A fire on a derailed freight train carrying motor diesel and gas oil could burn for several days, it has been claimed.
Two people escaped unhurt after they uncoupled the locomotive from its burning wagons as they passed through Llangennech, near Llanelli, in South Wales, at around 11.20pm on Wednesday.
The cause of the incident is currently unknown with investigators having to wait for the fire affecting three wagons to be extinguished.
There are also fears that diesel spillage into the nearby River Loughor could spell disaster for the local cockle fishery industry, with the Foods Standards Agency advising the closure of shellfish beds in the area’s estuary.
The train, owned by DB Cargo UK, was transporting “large amounts” of diesel between the Robeston oil refinery in Milford Haven and the fuel distribution terminal in Theale, in Berkshire.
Witnesses described hearing a loud bang before seeing the fire, which led to emergency crews being called to the area.
Officers declared a major incident and knocked on the doors of houses in an 800-metre exclusion zone, asking around 300 people to move to the nearby Bryn School and Llangennech Community Centre.
People were allowed to return to their homes after 5am on Thursday.
A spokesman for Mid and West Wales Fire and Rescue Service told the PA news agency it was “very difficult to say when the fire will be extinguished” due to the quantity of diesel on the site.
The spokesman added: “We can’t say yes or no to whether it will be a few days.”
DC Cargo UK said its priority was to “maintain the safety of the general public and minimise any environmental damage which may arise from this unfortunate incident”.
It added: “We can confirm that the driver and engineer who were aboard the train at the time were both uninjured and are being supported by the company.”
Aneurin Cox, incident manager for Natural Resources Wales, said it was not currently safe for environmental officers to assess the impact of the diesel spill.
She said: “From our initial monitoring of the wider area, it’s clear that some of the diesel is already making its way into the nearby River Loughor.
“Once it’s safe to do so, we will work with our partners to fully assess the environmental impact and advise Network Rail when the clean-up of the site can begin.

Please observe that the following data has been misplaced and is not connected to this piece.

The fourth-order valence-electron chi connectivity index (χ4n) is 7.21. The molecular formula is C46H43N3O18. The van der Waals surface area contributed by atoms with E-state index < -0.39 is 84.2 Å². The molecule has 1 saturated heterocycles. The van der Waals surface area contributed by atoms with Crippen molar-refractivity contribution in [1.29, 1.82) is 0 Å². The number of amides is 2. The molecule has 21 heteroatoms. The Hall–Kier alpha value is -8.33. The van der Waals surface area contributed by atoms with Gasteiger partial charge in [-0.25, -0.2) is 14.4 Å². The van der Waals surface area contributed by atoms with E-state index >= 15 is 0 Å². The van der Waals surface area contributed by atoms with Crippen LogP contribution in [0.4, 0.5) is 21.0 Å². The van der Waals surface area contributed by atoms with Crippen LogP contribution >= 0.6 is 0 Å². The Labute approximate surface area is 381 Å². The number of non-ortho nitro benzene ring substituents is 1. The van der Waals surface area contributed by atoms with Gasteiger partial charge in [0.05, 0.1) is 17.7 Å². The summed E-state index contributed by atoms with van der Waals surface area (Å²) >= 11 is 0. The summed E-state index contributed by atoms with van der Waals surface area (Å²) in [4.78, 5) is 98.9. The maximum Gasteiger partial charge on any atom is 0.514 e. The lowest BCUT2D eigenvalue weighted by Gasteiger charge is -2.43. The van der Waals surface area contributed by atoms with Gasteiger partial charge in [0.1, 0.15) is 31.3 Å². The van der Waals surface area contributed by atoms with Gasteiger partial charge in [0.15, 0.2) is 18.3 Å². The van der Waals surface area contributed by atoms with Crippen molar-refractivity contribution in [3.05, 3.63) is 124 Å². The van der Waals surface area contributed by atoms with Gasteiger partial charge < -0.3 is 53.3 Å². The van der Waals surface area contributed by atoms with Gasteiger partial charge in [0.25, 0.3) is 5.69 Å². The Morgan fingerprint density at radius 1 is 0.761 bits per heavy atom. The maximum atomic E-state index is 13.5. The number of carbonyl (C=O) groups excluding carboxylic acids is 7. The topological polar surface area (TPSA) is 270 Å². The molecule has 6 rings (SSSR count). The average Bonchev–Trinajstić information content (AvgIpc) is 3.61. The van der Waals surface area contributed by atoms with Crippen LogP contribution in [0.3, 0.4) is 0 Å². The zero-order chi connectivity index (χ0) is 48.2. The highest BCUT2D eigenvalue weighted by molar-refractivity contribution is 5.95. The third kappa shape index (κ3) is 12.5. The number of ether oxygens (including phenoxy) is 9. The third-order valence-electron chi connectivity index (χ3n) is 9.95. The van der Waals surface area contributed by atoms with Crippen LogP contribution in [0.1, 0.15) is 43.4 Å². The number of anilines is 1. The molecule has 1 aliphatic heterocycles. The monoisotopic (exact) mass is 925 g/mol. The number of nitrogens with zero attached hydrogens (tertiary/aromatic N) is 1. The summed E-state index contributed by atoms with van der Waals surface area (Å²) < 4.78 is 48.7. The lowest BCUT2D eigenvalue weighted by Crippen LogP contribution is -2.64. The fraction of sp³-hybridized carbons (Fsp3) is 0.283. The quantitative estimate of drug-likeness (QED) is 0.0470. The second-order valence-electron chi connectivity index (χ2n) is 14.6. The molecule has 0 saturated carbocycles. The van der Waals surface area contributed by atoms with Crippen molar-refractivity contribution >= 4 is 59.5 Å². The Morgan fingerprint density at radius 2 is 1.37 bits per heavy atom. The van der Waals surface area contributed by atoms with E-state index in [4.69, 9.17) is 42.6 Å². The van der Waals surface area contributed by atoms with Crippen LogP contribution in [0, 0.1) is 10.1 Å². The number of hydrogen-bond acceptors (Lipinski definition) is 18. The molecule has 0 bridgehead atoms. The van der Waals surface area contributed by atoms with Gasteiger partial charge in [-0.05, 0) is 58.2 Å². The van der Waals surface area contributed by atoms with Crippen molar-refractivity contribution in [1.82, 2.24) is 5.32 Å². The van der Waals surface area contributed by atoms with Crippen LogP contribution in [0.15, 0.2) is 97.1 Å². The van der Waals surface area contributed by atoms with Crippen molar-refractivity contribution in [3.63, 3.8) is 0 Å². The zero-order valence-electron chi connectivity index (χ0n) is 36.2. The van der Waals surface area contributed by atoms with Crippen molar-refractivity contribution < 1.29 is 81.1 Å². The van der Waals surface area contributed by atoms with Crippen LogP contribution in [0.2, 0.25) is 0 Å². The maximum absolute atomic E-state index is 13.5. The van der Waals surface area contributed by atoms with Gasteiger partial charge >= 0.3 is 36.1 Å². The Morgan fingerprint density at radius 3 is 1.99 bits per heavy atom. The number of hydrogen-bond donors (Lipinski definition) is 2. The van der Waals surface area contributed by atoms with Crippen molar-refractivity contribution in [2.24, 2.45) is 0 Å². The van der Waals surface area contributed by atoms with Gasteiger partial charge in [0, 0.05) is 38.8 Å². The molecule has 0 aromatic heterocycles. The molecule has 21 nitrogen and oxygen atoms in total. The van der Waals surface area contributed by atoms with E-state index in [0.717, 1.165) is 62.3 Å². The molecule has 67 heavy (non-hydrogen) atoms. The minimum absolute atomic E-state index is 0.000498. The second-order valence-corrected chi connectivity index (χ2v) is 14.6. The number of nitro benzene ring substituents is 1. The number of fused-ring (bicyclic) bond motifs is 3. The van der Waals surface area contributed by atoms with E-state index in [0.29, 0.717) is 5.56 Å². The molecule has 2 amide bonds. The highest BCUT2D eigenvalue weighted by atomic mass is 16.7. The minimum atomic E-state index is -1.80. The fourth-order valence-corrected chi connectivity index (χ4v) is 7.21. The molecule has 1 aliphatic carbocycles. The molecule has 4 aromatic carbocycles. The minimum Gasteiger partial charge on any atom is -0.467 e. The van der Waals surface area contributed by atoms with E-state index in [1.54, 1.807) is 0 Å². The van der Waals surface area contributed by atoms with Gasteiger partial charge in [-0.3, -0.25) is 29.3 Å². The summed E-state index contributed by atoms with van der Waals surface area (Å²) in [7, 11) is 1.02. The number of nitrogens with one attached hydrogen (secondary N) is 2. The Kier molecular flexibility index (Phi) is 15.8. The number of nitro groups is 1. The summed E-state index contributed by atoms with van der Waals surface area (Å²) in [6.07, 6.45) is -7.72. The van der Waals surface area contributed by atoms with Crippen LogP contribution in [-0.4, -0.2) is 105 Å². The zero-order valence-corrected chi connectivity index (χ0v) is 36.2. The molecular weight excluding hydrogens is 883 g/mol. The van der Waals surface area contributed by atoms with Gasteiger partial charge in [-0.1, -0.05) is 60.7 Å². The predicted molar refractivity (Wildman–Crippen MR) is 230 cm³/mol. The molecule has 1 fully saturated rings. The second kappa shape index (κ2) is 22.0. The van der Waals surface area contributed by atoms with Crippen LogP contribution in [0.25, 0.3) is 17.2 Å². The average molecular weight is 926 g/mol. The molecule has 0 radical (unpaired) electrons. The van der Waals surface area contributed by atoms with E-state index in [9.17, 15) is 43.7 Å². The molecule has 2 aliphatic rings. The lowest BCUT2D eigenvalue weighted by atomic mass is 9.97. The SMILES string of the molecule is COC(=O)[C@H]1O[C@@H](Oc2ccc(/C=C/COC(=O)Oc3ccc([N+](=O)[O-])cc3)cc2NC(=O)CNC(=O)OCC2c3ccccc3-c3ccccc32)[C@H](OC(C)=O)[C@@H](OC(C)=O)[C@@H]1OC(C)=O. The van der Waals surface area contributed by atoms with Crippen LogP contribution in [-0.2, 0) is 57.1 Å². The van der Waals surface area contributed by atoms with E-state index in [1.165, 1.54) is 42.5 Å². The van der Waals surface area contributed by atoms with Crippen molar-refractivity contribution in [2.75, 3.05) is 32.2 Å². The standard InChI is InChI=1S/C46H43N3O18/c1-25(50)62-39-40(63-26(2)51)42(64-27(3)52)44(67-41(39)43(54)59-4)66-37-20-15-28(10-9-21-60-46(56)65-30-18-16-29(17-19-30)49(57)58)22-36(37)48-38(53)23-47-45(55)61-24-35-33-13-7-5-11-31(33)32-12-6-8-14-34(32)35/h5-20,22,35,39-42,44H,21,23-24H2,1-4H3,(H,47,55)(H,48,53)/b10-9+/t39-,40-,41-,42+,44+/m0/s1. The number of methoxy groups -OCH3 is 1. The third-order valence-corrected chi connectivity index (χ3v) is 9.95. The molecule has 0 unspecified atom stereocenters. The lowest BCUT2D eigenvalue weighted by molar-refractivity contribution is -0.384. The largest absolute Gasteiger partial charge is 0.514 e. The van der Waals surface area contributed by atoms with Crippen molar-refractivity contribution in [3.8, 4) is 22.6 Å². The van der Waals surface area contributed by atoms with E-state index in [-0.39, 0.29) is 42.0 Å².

“We will also be keeping local angling and cockling groups informed of the latest situation.”
Another spokesman for the environmental body told PA there were fears the spillage could spread further into nearby waterways and contaminate them, potentially leading to cockle fisheries being temporarily shut down.
A spokeswoman for the Foods Standards Agency said: “We are working with local authorities, Welsh Government, Natural Resources Wales and the Centre for Environment, Fisheries and Aquaculture Science to understand if there are any implications for food safety.
“On a precautionary basis we have given advice to local authorities to temporarily close the shellfish beds in the estuary. This will be kept under review and further advice will be provided as more information becomes available.”
Sim Harris, managing editor of Railnews, said similar accidents involving freight trains carrying fuel were “very rare”.
He told PA: “I can’t think of the last accident involving fuel burning on a train. You’d have to go back to the Second World War, where fires were started by the enemy dropping bombs.
“In peacetime, I can’t think of a previous incident where this type of thing has happened. It’s most unusual.”
British Transport Police superintendent Andy Morgan said in a statement at the scene that officers were assisting the Office of Rail and Road and the Rail Accident Investigation Branch to find out what caused the incident.
He said: “We have continued to respond to the major incident on the railway line near Llangennech throughout this afternoon, alongside many of our partners.
“Officers are conducting initial enquiries and have now been able to take a look at the train from a safe distance. We await further guidance on when it will be safe for us to fully access the scene.
“Once it’s safe to do so, our colleagues at Natural Resources Wales will also be working to fully assess the environmental impact and advise Network Rail when the clean-up of the site can begin.”
Richard Felton, head of response for Mid and West Wales Fire and Rescue Service in Carmarthenshire, said 14 pumps and one high volume pump had been used at the height of the fire.
He said: “The incident has now been downscaled to eight pumps, a foam tender and a high volume pump.
“We are left at the moment with three carriages which are being monitored and cooled. They are being temperature checked to make sure they are kept to an acceptable temperature.”
Simon Jenkins, the fire service’s area manager, said: “I would like to say a huge thank you to our crews, who have worked tirelessly to fight and contain the fire at a challenging location and in difficult weather circumstances.
“I would also like to take this opportunity to thank the local community for their support and patience to our crews, during what is a very difficult time for local residence and business.”